On rare occasions, Kassel must employ uniformed “German patriots” to subdue dissenters in his audience. (Ward Bond – who, just three year later, would play an ex-con seeking to claim a bounty on Der Fuhrer in the exuberantly daft B-movie Hitler – Dead or Alive -- has a memorable cameo as war vet who’s shouted down, and beaten up, when he rails against Nazism: “We don’t want any –isms in this country except Americanism!”) Much more often, however, Kassel’s words resound well with useful fools such as Kurt Schneider (Francis Lederer), a malcontent who’s so certain that he’s destined for greatness that he never bothers to hold down a steady job – we learn that, years earlier, he spent prison time for being a military deserter – and is all too willing to perform, for a price, services that might gain him the place he richly deserves in the inner circle of the Master Race.

Fairly early on, it’s obvious that Schneider isn’t the sharpest knife in the schnitzel store: He actually tries to make contact with Nazi spylords by writing an application letter to a German newspaper. Amazingly enough, however, this is not viewed as a bad career by a potential employer, a haughty Kraut who comments: “The Americans are a very simple-minded people. One doesn’t need a wolf where a weasel will do.” And so German intelligence chief Franz Schlager (George Sanders, sporting a whitewall haircut and a Teutonic screw-you sneer) sails to America to offer Schneider sliding-scale payments for any info on military armaments and troop stationing.

It doesn’t take long for Schneider to screw up conspicuously enough to eventually alert G-man Renard, an eagle-eyed patriot who’s long suspected the existence of a Nazi spy network in the good ol’ US of A. Openly scornful of the delusional dim bulb in his sights, Renard berates Schneider in a contemptuous harangue. How contemptuous? Well, try to imagine Edwin G. Robinson barking these lines: “He’s been listening to speeches and reading pamphlets about Nazi Germany, and believing them. Unfortunately, there are hundreds like him in America – hysterical, half-witted crackpots who go Hitler-happy from overindulgence in propaganda that makes them believe that they’re supermen.”

Renard plays Schneider like a violin, deftly appealing to the preening loser’s vanity while getting him to give names, more names, and names of people who haven’t even been born yet. (OK, I’m making up that last part – but it’s not much of an exaggeration.) After that, it’s just a matter of connecting the dots to make small-timers rat on big cheeses, all without the messy necessity of enhanced interrogation techniques. (One character takes pains to emphasize: “Don’t worry, there’s not a third degree with the Federal Bureau of Investigation.”) The lucky spies wind up in a New York courtroom before a gravely outraged judge. The unlucky ones are transported, unwillingly, back to the Fatherland to face displeased Nazi overlords.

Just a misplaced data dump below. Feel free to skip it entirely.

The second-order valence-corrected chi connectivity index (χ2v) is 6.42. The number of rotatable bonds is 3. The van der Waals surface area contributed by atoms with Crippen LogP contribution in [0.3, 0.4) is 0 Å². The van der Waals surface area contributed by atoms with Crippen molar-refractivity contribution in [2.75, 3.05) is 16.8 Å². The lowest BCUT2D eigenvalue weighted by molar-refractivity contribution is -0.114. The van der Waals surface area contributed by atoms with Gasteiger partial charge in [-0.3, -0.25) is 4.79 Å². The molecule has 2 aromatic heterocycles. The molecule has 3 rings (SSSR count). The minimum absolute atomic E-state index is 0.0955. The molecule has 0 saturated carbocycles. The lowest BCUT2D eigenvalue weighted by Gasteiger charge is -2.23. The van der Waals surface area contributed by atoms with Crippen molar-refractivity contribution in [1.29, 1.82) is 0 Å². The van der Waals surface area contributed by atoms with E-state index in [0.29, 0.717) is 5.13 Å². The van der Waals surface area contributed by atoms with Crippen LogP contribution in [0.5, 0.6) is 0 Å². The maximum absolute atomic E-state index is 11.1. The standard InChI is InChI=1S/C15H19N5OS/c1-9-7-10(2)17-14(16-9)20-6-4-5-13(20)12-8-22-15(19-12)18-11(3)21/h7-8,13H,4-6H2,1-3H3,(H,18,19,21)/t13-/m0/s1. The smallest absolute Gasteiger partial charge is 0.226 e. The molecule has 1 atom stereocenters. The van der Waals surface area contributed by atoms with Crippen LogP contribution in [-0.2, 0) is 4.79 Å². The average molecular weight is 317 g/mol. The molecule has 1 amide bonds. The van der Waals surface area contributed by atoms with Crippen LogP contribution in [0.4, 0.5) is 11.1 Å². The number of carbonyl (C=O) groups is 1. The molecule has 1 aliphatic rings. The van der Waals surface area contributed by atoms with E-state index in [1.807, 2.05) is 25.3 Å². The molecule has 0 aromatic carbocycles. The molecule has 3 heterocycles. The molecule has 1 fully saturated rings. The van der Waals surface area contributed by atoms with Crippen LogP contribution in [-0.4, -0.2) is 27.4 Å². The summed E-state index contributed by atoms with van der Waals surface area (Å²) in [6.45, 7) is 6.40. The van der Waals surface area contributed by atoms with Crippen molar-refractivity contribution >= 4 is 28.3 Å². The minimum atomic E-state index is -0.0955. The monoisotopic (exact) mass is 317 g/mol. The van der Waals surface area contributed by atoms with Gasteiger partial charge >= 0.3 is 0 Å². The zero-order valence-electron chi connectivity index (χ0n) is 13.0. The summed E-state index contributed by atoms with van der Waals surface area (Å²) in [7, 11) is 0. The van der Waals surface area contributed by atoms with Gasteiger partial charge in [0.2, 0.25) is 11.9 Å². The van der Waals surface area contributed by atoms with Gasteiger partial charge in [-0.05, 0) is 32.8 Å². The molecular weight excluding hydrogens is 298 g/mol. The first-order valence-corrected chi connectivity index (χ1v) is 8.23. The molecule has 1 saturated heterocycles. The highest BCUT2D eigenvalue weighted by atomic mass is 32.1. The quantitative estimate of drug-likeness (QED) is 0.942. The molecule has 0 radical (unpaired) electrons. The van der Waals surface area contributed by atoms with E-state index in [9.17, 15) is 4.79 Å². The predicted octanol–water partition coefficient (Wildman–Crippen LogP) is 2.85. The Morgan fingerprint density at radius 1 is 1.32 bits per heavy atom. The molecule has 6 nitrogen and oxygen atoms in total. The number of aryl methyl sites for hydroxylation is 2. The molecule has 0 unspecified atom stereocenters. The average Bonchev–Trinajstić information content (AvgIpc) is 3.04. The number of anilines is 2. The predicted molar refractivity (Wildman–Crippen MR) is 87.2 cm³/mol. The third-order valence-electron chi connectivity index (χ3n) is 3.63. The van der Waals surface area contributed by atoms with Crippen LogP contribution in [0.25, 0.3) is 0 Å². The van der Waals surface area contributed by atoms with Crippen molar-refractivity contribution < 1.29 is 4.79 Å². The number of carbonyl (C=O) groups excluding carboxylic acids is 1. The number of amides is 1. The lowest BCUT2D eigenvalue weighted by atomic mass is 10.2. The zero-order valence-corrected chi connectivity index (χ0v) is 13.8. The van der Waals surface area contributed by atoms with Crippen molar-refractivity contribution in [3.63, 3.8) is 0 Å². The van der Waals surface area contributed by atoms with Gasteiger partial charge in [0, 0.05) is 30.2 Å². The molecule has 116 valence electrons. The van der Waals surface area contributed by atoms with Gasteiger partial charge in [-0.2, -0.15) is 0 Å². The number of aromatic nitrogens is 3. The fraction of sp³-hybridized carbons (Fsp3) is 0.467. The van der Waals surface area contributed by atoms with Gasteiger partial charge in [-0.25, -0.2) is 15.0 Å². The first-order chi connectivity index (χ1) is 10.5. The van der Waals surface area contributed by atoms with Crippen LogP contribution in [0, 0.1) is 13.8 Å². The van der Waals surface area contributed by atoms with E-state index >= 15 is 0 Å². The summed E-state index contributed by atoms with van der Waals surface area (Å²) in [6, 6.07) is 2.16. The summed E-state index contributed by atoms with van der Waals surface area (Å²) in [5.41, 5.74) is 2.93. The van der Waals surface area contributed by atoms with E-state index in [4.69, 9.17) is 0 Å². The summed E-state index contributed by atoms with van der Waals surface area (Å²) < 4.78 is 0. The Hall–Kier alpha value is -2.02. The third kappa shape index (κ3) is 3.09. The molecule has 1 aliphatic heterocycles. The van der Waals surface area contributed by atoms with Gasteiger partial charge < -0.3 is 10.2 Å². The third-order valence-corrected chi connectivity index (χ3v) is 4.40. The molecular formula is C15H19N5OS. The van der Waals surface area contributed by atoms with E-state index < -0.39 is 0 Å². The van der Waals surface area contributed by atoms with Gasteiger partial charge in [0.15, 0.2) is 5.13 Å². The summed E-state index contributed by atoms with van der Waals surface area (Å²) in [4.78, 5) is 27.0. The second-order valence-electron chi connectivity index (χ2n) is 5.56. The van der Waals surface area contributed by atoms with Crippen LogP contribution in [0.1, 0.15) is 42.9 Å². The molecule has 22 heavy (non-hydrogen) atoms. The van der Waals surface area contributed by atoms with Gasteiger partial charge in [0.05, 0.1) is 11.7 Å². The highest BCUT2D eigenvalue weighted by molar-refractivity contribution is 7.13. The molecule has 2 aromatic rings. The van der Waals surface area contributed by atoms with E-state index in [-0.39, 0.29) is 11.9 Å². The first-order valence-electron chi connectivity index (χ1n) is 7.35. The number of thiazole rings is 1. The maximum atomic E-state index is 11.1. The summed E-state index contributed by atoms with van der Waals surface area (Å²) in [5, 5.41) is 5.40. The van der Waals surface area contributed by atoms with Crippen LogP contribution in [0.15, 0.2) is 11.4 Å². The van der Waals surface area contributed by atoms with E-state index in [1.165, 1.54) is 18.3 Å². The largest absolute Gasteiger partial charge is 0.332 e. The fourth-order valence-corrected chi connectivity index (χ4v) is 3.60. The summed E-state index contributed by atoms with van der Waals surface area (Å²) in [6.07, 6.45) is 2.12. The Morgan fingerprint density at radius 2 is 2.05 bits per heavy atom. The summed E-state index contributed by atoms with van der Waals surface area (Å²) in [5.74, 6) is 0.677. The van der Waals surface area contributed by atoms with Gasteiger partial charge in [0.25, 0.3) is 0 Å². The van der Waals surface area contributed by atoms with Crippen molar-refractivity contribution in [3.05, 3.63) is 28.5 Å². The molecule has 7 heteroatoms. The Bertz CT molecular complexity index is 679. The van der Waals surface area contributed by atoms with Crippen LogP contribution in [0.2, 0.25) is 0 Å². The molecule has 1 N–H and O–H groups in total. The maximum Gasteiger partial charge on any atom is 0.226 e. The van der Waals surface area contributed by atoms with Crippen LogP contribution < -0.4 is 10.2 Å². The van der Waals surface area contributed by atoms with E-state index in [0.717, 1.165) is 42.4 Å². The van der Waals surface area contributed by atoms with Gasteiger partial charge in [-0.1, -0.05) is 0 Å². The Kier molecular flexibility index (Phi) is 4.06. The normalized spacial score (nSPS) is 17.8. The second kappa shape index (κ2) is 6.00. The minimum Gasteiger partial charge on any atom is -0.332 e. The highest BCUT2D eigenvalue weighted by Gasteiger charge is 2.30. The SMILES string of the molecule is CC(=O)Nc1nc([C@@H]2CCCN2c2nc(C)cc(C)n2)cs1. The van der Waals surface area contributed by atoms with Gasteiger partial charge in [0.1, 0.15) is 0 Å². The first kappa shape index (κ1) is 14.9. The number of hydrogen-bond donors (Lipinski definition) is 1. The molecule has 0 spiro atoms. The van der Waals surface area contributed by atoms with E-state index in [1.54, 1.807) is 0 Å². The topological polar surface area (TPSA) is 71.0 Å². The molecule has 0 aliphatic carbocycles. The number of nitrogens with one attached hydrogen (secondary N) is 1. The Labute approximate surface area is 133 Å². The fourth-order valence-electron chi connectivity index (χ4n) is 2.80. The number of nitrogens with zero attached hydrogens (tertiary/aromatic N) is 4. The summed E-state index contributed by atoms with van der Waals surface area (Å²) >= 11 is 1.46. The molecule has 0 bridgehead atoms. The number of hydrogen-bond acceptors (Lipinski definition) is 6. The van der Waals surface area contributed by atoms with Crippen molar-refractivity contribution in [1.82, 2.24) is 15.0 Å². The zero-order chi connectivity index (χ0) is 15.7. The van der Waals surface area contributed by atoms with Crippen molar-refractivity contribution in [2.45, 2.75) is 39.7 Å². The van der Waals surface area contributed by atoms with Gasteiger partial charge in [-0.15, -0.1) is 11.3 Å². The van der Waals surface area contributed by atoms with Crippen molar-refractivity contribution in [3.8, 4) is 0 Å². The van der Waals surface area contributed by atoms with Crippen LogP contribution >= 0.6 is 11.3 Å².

Cue the uplifting speeches and dire warnings, passionately delivered before the final credits roll as “America the Beautiful” swells on the soundtrack. (No, I’m not making up that.)

Part of what makes all of this so fascinating – and occasionally, as I discovered while watching the film for my Take 59 project, absolutely gobsmacking – is the fact that, back in 1939, when Confessions of a Nazi Spy was produced and released, the US had an official policy of neutrality toward Germany and, perhaps more important, the US film industry’s censoriously conservative Production Code Administration routinely neutered or entirely removed anything that smacked of negative criticism of foreign governments in American movies.

As Clayton R. Koppes and Gregory D. Black note in their invaluable history Hollywood Goes to War, PCA chief Joseph Breen was one of many fervent non-interventionists among film-industry higher-ups who didn’t want anything appearing in Hollywood movies that might upset foreign leaders – and lead to the banning of all Hollywood releases in countries controlled by those leaders -- or give American ticketbuyers (and Washington politicians) the idea that studio chiefs were pushing for active American involvement in what appeared to be an inevitable war in Europe. As a 1938 PCA internal memo fretted: “Are we ready to depart from the pleasant and profitable course of entertainment, to engage in propaganda?”

That the events depicted in Confessions of a Nazi Spy were based on real-life events – Nazi spies actually were caught and tried in New York in 1938, thanks in part to the efforts of a G-man not unlike the one played by Robinson – didn’t entirely mollify Breen. (Nor did the factual basis for the scenario deter the German consul in Los Angeles from warning Breen that production of Confessions might lead to “difficulties.”)

But the unabashedly anti-fascist mogul Jack Warner forged ahead anyway, defying all suggestions to soft-pedal what he and his filmmakers saw as Nazi Germany’s threat to the American way of life. Unlike, say, Idiot’s Delight, the 1936 Broadway hit that had to be transported from the Italian Alps to an unnamed European Country, and scrubbed of any unpleasant remarks about Benito Mussolini, before a movie adaptation could be released, Confessions switched back and forth between a New York infiltrated by Nazi spies and Bund propagandists, and a Germany where swastika-emblazoned bad guys hail Hitler – whose image appears in prominently displayed photos and portraits -- and plot deviltry.

Confessions of a Nazi Spy wound up being a box-office hit. But that wasn’t enough to mollify various non-interventionist firebrands in Washington, D.C. Gerald P. Nye, an isolationist Republican senator from North Dakota, loomed large among those who called in 1941 for a specially empanelled subcommittee of the Committee on Interstate Commerce to investigate “war propaganda disseminated by the motion picture industry” -- specifically, movies such as Charlie Chaplin’s The Great Dictator, Fritz Lang’s Man Hunt (in which Walter Pidgeon plays a big-game hunter who considers taking a shot at Hitler) and, yes, Confessions of a Nazi Spy.

It’s worth noting that Harry M. Warner, present of Warner Bros., appeared before the subcommittee and, in a prepared statement, defended Confessions of a Nazi Spy: “I cannot conceive how any patriotic citizen could object to a picture accurately recording a danger already existing in our country… Civic, patriotic and labor organizations endorsed this picture. Hundreds of thousands of movie patrons paid to see it.”

It’s also worth noting that the subcommittee hearings on “interventionist propaganda” were adjourned on Sept. 16, 1941. On Dec. 8, they were permanently abandoned.